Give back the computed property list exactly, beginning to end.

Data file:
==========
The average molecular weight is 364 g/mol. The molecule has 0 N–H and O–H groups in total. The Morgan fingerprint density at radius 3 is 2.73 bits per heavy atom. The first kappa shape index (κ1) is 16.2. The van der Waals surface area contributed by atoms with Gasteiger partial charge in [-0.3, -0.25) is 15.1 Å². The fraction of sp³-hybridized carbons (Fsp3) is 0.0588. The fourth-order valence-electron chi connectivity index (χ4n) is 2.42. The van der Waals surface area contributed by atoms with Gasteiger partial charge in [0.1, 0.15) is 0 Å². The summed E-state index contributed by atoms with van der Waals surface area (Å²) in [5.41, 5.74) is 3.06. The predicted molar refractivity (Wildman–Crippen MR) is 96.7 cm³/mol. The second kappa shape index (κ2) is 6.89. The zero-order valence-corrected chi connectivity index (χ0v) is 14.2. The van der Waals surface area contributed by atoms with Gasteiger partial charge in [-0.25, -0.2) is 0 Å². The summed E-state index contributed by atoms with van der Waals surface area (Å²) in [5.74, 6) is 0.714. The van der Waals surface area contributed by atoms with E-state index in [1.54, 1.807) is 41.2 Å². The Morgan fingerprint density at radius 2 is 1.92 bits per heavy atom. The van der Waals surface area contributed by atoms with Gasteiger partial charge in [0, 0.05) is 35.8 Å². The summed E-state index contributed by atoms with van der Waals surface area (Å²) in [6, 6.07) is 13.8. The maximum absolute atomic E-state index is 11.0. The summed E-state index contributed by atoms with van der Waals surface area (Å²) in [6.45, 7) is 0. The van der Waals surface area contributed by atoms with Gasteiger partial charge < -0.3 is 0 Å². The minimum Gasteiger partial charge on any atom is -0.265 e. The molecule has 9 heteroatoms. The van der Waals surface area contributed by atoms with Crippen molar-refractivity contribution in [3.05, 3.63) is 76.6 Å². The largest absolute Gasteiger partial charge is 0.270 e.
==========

The average molecular weight is 364 g/mol. The molecule has 0 N–H and O–H groups in total. The Morgan fingerprint density at radius 3 is 2.73 bits per heavy atom. The first kappa shape index (κ1) is 16.2. The van der Waals surface area contributed by atoms with Gasteiger partial charge in [-0.3, -0.25) is 15.1 Å². The fraction of sp³-hybridized carbons (Fsp3) is 0.0588. The fourth-order valence-electron chi connectivity index (χ4n) is 2.42. The van der Waals surface area contributed by atoms with Gasteiger partial charge in [0.1, 0.15) is 0 Å². The summed E-state index contributed by atoms with van der Waals surface area (Å²) in [5.41, 5.74) is 3.06. The predicted molar refractivity (Wildman–Crippen MR) is 96.7 cm³/mol. The second kappa shape index (κ2) is 6.89. The zero-order valence-corrected chi connectivity index (χ0v) is 14.2. The van der Waals surface area contributed by atoms with Gasteiger partial charge in [-0.25, -0.2) is 0 Å². The summed E-state index contributed by atoms with van der Waals surface area (Å²) in [5.74, 6) is 0.714. The van der Waals surface area contributed by atoms with E-state index in [1.54, 1.807) is 41.2 Å². The Morgan fingerprint density at radius 2 is 1.92 bits per heavy atom. The van der Waals surface area contributed by atoms with Gasteiger partial charge in [0, 0.05) is 35.8 Å². The summed E-state index contributed by atoms with van der Waals surface area (Å²) in [6, 6.07) is 13.8. The maximum absolute atomic E-state index is 11.0. The summed E-state index contributed by atoms with van der Waals surface area (Å²) in [6.45, 7) is 0. The van der Waals surface area contributed by atoms with Gasteiger partial charge < -0.3 is 0 Å². The minimum Gasteiger partial charge on any atom is -0.265 e. The molecule has 9 heteroatoms. The van der Waals surface area contributed by atoms with Crippen molar-refractivity contribution in [3.05, 3.63) is 76.6 Å². The largest absolute Gasteiger partial charge is 0.270 e.